Report No. 260
Obligations of Parties
A. Article 3: Standard of Treatment
(i) Analysis and comment:
3.1.1 Fair and equitable treatment (FET) has emerged as the most important standard of treatment in BITs,29 and FET provisions occur in most BITs, but with little guidance about meaning and content.30 This has made the interpretation of FET provision expandable, evidenced by the fact that tribunals have made legitimate expectations an integral part of this provision,31 often without providing much doctrinal basis. Michele Potesta, 'Legitimate Expectations in Investment Treaty Law:
Understanding the Roots and Limits of a Controversial Concept', ICSID Review, Volume 28, Issue 1, pp 88-122. Also see Separate Opinion of Arbitrator Pedro Nikken in AWG v Argentina, ICSID Case No ARB/03/19, available at: http://www.italaw.com/sites/default/files/case-documents/ita0056.pdf Further, tribunals are inconsistent in what constitutes legitimate expectations of investors under FET.33
As a result, the content of the FET provision, to a great extent, depends on the individual approach of a tribunal entrusted with the task of finding its content. Indeed, FET has become a catch-all provision capable of sanctioning many legislative, regulatory and administrative actions of the Host State.34 In other words, the broad and undefined content of the FET provision has proved to be problematic for countries exercising their right to regulate.
29 FET is the grundnorm or basic norm of the investment treaty system, according to J Salacuse, The Law of Investment Treaties, Oxford University Press, 2010.
30 Scholars have described FET as wide, tenuous and imprecise. See M. Sornarajah, The International Law on Foreign Investment (2nd edn), Cambridge University Press, 2004, p 332; V. Lowe, 'Regulation or Expropriation', Current Legal Problems, 2002, volume 55, p 447.
31 Newcombe and Paradell, The Law and Practice of Investment Treaties, Kluwer, 2009, p 279.
33 For example, see the approach of tribunals in CMS v Argentina and LG&E v Argentina with the approach of tribunals in Total v Argentina and El Paso v Argentina.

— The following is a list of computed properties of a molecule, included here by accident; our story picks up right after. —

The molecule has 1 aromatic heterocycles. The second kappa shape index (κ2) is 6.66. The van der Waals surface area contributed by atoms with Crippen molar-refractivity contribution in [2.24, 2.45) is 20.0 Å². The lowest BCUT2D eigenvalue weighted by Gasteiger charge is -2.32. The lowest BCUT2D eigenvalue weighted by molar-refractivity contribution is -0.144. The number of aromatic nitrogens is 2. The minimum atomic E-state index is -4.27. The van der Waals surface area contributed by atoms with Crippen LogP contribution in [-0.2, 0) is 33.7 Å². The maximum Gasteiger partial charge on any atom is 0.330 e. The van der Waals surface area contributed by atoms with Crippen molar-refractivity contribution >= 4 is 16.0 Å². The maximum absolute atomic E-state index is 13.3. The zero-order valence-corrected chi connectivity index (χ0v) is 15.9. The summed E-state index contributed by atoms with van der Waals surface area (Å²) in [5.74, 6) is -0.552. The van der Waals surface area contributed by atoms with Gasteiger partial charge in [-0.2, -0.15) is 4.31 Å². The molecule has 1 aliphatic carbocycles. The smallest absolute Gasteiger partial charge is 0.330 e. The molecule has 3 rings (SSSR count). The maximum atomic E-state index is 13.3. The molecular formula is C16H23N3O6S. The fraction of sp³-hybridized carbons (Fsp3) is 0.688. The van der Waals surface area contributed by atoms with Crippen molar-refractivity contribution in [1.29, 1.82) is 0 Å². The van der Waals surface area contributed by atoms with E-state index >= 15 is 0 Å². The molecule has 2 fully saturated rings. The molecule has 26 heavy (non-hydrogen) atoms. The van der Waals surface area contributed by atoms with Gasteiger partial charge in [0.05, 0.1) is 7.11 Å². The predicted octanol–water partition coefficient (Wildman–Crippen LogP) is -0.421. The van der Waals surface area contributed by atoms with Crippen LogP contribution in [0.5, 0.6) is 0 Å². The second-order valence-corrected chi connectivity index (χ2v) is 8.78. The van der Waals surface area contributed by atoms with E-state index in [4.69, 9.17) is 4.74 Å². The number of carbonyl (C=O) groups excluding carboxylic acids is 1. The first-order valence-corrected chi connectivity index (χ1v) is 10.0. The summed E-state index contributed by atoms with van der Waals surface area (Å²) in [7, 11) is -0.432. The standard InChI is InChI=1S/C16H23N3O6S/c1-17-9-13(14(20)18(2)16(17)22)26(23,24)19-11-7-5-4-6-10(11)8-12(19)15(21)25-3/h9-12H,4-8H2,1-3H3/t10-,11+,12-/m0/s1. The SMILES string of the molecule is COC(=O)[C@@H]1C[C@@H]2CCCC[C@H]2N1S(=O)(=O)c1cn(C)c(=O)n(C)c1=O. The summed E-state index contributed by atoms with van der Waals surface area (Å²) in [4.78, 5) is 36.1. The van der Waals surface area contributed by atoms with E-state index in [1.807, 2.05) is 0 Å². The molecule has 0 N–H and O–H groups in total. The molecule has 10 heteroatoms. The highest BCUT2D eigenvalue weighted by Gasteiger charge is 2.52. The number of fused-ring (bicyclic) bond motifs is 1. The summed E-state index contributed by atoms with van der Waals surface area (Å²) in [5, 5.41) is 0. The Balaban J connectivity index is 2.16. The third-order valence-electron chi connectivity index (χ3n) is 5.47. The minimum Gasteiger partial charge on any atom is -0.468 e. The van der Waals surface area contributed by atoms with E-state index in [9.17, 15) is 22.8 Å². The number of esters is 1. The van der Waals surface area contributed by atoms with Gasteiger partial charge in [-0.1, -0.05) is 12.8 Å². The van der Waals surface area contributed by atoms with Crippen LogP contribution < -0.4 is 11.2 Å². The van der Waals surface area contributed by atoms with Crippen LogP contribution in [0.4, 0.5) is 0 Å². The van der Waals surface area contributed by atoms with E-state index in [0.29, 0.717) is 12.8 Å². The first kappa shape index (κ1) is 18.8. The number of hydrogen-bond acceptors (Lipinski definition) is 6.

34 J.R. Picherack, 'Expanding Scope of the Fair and Equitable Treatment Standard: Have Recent Tribunals Gone Too Far?', Journal of World Investment and Trade, 2008, Volume 9, Issue 4, p 255; G. Mayeda, 'Playing Fair: The Meaning of Fair and Equitable Treatment in Bilateral Investment Treaties', Journal of World Trade, 2007, Volume 41, p 273, 291.
3.1.2 The 2015 Model does not contain an FET provision. Instead, it contains a 'Standard of Treatment' (Article 3) which puts the Host State under an obligation not to subject foreign investment to measures which constitute denial of justice under customary international law, unremedied and egregious violations of due process, or 'manifestly abusive treatment involving continuous, unjustified and outrageous coercion or harassment'.
3.1.3 The absence of the FET provision will safeguard India's right to regulate by minimising the possibilities of unexpected restrictions on its regulatory power that broad interpretations of an undefined FET may bring. At the same time, by providing that foreign investors can challenge a State's regulatory measures when it amounts to denial of justice or violation of due process or harassment, the 2015 Model ensures that foreign investment continues to get protection from abusive regulatory behaviour of the Host State.
This provision aims at balancing investment protection with regulation. It takes care of concerns that have often been expressed about the expansive interpretation of the FET provision.
3.1.4 However, the threshold to prove violation of due process and harassment by State has been set at very high levels, indicated by words like 'egregious', 'manifestly abusive', 'outrageous', reminiscent of the Neer standard laid down in 1926. India could consider lowering this threshold by deleting words such as 'outrageous' or 'manifestly abusive'. Also Article 3.1(iii) recognises the possibility of coercion being 'justified'. A society that adheres to the rule of law cannot have something like 'justified' coercion. It is suggested that Articles 3.1(ii) and (iii) be redrafted appropriately.